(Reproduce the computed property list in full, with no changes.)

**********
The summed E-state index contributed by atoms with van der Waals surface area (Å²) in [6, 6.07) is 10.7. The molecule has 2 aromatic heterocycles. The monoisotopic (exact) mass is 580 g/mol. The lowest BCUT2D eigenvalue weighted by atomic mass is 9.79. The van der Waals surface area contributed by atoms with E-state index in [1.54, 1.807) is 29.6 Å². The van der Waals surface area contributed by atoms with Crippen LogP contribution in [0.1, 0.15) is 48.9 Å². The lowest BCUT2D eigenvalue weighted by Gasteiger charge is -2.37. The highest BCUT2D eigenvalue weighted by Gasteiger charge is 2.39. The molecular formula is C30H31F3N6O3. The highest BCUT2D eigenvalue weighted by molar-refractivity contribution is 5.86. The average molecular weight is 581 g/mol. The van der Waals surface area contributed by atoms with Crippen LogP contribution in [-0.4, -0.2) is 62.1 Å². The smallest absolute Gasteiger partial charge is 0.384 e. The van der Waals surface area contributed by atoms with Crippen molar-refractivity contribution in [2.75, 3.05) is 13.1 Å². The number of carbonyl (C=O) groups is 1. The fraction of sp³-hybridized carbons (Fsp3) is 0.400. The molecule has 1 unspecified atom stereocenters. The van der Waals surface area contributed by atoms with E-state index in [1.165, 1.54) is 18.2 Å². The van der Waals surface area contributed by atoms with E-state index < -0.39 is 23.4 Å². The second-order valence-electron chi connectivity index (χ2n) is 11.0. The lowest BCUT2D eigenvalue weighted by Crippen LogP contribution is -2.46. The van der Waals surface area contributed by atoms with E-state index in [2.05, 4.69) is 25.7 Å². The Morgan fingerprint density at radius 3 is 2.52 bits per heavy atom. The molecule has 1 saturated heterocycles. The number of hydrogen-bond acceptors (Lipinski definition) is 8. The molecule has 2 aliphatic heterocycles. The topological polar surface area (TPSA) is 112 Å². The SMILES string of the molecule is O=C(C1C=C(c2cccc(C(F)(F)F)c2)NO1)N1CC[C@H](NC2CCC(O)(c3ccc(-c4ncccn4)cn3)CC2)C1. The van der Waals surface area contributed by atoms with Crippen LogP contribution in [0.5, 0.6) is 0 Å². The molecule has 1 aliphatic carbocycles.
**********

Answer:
The summed E-state index contributed by atoms with van der Waals surface area (Å²) in [6, 6.07) is 10.7. The molecule has 2 aromatic heterocycles. The monoisotopic (exact) mass is 580 g/mol. The lowest BCUT2D eigenvalue weighted by atomic mass is 9.79. The van der Waals surface area contributed by atoms with E-state index in [1.54, 1.807) is 29.6 Å². The van der Waals surface area contributed by atoms with Crippen LogP contribution in [0.1, 0.15) is 48.9 Å². The lowest BCUT2D eigenvalue weighted by Gasteiger charge is -2.37. The highest BCUT2D eigenvalue weighted by Gasteiger charge is 2.39. The molecular formula is C30H31F3N6O3. The highest BCUT2D eigenvalue weighted by molar-refractivity contribution is 5.86. The average molecular weight is 581 g/mol. The van der Waals surface area contributed by atoms with Crippen LogP contribution in [-0.4, -0.2) is 62.1 Å². The smallest absolute Gasteiger partial charge is 0.384 e. The van der Waals surface area contributed by atoms with Crippen molar-refractivity contribution in [2.75, 3.05) is 13.1 Å². The number of carbonyl (C=O) groups is 1. The fraction of sp³-hybridized carbons (Fsp3) is 0.400. The molecule has 1 unspecified atom stereocenters. The van der Waals surface area contributed by atoms with E-state index in [1.165, 1.54) is 18.2 Å². The van der Waals surface area contributed by atoms with E-state index < -0.39 is 23.4 Å². The second-order valence-electron chi connectivity index (χ2n) is 11.0. The lowest BCUT2D eigenvalue weighted by Crippen LogP contribution is -2.46. The van der Waals surface area contributed by atoms with E-state index in [2.05, 4.69) is 25.7 Å². The Morgan fingerprint density at radius 3 is 2.52 bits per heavy atom. The molecule has 1 saturated heterocycles. The number of hydrogen-bond acceptors (Lipinski definition) is 8. The molecule has 2 aliphatic heterocycles. The topological polar surface area (TPSA) is 112 Å². The SMILES string of the molecule is O=C(C1C=C(c2cccc(C(F)(F)F)c2)NO1)N1CC[C@H](NC2CCC(O)(c3ccc(-c4ncccn4)cn3)CC2)C1. The van der Waals surface area contributed by atoms with Crippen LogP contribution in [0.5, 0.6) is 0 Å². The molecule has 1 aliphatic carbocycles.